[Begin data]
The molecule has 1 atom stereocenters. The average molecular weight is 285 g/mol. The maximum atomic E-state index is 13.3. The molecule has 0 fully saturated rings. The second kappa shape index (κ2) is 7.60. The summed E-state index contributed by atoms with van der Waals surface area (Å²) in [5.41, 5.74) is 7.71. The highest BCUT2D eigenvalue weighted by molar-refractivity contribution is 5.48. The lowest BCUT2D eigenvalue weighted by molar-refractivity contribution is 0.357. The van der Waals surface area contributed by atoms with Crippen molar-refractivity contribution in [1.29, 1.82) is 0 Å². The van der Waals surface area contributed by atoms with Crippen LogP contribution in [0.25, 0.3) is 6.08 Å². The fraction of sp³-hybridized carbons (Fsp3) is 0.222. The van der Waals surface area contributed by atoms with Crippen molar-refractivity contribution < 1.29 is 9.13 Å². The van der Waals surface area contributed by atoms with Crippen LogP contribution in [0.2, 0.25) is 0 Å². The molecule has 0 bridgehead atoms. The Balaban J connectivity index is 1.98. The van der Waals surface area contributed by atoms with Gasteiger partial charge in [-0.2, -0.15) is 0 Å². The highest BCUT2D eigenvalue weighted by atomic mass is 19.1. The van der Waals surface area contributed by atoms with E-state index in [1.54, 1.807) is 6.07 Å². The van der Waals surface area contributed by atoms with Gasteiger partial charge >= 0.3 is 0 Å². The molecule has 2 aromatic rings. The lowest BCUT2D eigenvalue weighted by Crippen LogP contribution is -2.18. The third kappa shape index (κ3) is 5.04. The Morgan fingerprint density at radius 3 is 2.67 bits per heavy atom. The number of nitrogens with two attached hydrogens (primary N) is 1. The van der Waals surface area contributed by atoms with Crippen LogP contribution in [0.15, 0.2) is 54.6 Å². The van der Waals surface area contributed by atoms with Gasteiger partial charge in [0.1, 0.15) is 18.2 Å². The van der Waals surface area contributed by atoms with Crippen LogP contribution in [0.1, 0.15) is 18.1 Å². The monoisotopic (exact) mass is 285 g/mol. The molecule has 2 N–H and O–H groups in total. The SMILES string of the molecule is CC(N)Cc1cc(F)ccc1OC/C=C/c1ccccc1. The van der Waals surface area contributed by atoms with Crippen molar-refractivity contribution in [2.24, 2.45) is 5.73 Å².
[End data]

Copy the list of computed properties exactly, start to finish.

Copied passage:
The molecule has 1 atom stereocenters. The average molecular weight is 285 g/mol. The maximum atomic E-state index is 13.3. The molecule has 0 fully saturated rings. The second kappa shape index (κ2) is 7.60. The summed E-state index contributed by atoms with van der Waals surface area (Å²) in [5.41, 5.74) is 7.71. The highest BCUT2D eigenvalue weighted by molar-refractivity contribution is 5.48. The lowest BCUT2D eigenvalue weighted by molar-refractivity contribution is 0.357. The van der Waals surface area contributed by atoms with Crippen molar-refractivity contribution in [1.29, 1.82) is 0 Å². The van der Waals surface area contributed by atoms with Crippen LogP contribution in [0.25, 0.3) is 6.08 Å². The fraction of sp³-hybridized carbons (Fsp3) is 0.222. The van der Waals surface area contributed by atoms with Crippen molar-refractivity contribution < 1.29 is 9.13 Å². The van der Waals surface area contributed by atoms with Crippen LogP contribution in [0.2, 0.25) is 0 Å². The molecule has 0 bridgehead atoms. The Balaban J connectivity index is 1.98. The van der Waals surface area contributed by atoms with Gasteiger partial charge in [-0.2, -0.15) is 0 Å². The highest BCUT2D eigenvalue weighted by atomic mass is 19.1. The van der Waals surface area contributed by atoms with E-state index in [1.54, 1.807) is 6.07 Å². The van der Waals surface area contributed by atoms with Gasteiger partial charge >= 0.3 is 0 Å². The molecule has 2 aromatic rings. The lowest BCUT2D eigenvalue weighted by Crippen LogP contribution is -2.18. The third kappa shape index (κ3) is 5.04. The Morgan fingerprint density at radius 3 is 2.67 bits per heavy atom. The number of nitrogens with two attached hydrogens (primary N) is 1. The van der Waals surface area contributed by atoms with Crippen LogP contribution in [0.15, 0.2) is 54.6 Å². The van der Waals surface area contributed by atoms with Gasteiger partial charge in [0.1, 0.15) is 18.2 Å². The van der Waals surface area contributed by atoms with Crippen LogP contribution in [0.1, 0.15) is 18.1 Å². The monoisotopic (exact) mass is 285 g/mol. The molecule has 2 N–H and O–H groups in total. The SMILES string of the molecule is CC(N)Cc1cc(F)ccc1OC/C=C/c1ccccc1. The van der Waals surface area contributed by atoms with Crippen molar-refractivity contribution in [2.24, 2.45) is 5.73 Å².